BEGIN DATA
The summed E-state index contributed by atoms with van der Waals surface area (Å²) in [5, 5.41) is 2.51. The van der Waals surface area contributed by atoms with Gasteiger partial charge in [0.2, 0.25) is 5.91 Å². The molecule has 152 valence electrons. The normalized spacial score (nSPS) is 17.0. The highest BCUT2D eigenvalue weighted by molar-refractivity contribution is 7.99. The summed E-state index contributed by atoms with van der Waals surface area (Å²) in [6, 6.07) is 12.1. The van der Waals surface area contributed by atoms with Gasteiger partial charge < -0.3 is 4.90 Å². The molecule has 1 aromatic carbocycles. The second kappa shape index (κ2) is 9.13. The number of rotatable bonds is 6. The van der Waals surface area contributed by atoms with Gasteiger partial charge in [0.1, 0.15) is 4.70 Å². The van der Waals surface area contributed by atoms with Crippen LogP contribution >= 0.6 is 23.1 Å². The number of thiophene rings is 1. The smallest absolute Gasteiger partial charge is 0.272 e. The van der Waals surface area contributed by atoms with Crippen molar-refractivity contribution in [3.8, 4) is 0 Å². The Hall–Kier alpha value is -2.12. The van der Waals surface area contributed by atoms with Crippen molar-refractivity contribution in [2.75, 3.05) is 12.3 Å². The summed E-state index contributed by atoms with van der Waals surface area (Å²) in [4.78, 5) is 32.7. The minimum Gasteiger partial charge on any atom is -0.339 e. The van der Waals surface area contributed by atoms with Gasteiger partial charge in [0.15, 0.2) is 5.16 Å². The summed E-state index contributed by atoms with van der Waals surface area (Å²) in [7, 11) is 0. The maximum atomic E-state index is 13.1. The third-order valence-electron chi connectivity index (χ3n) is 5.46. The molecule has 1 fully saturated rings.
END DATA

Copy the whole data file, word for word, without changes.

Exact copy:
The summed E-state index contributed by atoms with van der Waals surface area (Å²) in [5, 5.41) is 2.51. The van der Waals surface area contributed by atoms with Gasteiger partial charge in [0.2, 0.25) is 5.91 Å². The molecule has 152 valence electrons. The normalized spacial score (nSPS) is 17.0. The highest BCUT2D eigenvalue weighted by molar-refractivity contribution is 7.99. The summed E-state index contributed by atoms with van der Waals surface area (Å²) in [6, 6.07) is 12.1. The van der Waals surface area contributed by atoms with Gasteiger partial charge < -0.3 is 4.90 Å². The molecule has 1 aromatic carbocycles. The second kappa shape index (κ2) is 9.13. The number of rotatable bonds is 6. The van der Waals surface area contributed by atoms with Gasteiger partial charge in [0.1, 0.15) is 4.70 Å². The van der Waals surface area contributed by atoms with Crippen LogP contribution >= 0.6 is 23.1 Å². The number of thiophene rings is 1. The smallest absolute Gasteiger partial charge is 0.272 e. The van der Waals surface area contributed by atoms with Crippen molar-refractivity contribution in [3.8, 4) is 0 Å². The Hall–Kier alpha value is -2.12. The van der Waals surface area contributed by atoms with Crippen molar-refractivity contribution in [2.75, 3.05) is 12.3 Å². The summed E-state index contributed by atoms with van der Waals surface area (Å²) in [4.78, 5) is 32.7. The minimum Gasteiger partial charge on any atom is -0.339 e. The van der Waals surface area contributed by atoms with Gasteiger partial charge in [0.15, 0.2) is 5.16 Å². The summed E-state index contributed by atoms with van der Waals surface area (Å²) in [7, 11) is 0. The maximum atomic E-state index is 13.1. The third-order valence-electron chi connectivity index (χ3n) is 5.46. The molecule has 1 fully saturated rings.